email@example.com | Research Associate
I am a human geographer by training and my research focuses on the way that disabled people (re)negotiate their everyday lives in the context of changing disabilities, health conditions and illnesses. My work draws on a ‘sense of place’ in the lived experiences of blind and visually impaired people; the normalising discourse of the Disability Discrimination Act in Newcastle upon Tyne; and the way that time and temporalities, including the histories, memories, routines and futures shape and are shaped by the way that disabled people live out their everyday lives.
In my PhD research I adopted a Participatory Action Research approach, enabling participants from the community and from locally based organisations associated with disability, health and illness to shape the research process; self-identifying with the research topic and making decisions regarding their participation and methods.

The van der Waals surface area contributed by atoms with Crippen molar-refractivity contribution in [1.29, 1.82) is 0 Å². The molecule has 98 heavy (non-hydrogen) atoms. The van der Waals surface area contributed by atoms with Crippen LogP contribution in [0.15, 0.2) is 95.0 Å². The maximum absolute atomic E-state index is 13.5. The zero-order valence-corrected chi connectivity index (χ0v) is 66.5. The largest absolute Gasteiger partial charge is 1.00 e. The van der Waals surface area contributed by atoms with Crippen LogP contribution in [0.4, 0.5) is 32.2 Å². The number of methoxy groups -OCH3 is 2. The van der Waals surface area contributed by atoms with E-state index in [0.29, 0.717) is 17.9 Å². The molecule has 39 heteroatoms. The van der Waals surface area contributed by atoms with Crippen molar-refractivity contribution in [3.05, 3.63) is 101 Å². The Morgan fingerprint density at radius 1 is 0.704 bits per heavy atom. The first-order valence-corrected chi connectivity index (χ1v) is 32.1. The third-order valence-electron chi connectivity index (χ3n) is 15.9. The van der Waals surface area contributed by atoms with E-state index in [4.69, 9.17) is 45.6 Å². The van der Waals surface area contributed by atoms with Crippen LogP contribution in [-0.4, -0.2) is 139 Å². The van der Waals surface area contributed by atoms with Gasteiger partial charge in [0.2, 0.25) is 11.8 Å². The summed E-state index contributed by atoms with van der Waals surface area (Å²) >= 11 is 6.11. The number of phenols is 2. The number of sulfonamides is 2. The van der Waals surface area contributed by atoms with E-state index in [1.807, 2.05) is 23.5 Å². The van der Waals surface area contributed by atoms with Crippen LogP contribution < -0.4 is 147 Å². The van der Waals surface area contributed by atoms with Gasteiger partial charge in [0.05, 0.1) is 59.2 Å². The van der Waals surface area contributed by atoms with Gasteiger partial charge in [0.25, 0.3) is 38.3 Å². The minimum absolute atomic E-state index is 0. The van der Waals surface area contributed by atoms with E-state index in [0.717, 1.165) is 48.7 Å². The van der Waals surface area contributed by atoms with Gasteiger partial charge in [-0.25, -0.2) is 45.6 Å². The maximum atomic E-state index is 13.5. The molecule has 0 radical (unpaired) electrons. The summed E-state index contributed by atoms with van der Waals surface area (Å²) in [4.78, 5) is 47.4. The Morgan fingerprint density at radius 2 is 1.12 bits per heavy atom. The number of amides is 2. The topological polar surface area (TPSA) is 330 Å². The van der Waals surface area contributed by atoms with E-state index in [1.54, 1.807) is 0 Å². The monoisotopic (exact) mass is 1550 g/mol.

The temporal aspect of disabled people’s daily lives unfolded using mapping, photography, diary writing and talking, to understand the importance of material objects and recovery; emotion, affect and feeling ‘out of place’; the way that memories shape and are shaped by time; and the patterns and rhythms of ‘differently mobile bodies’.
- MyPlace: Mobility and PLace for the Age-friendly City EnvironmentAugust 30, 2011The aim of MyPlace is to develop and test through real-world research a digital platform and toolkit that will enable members of the public to engage with local councils and other organisations more effectively in the research, planning and design of t...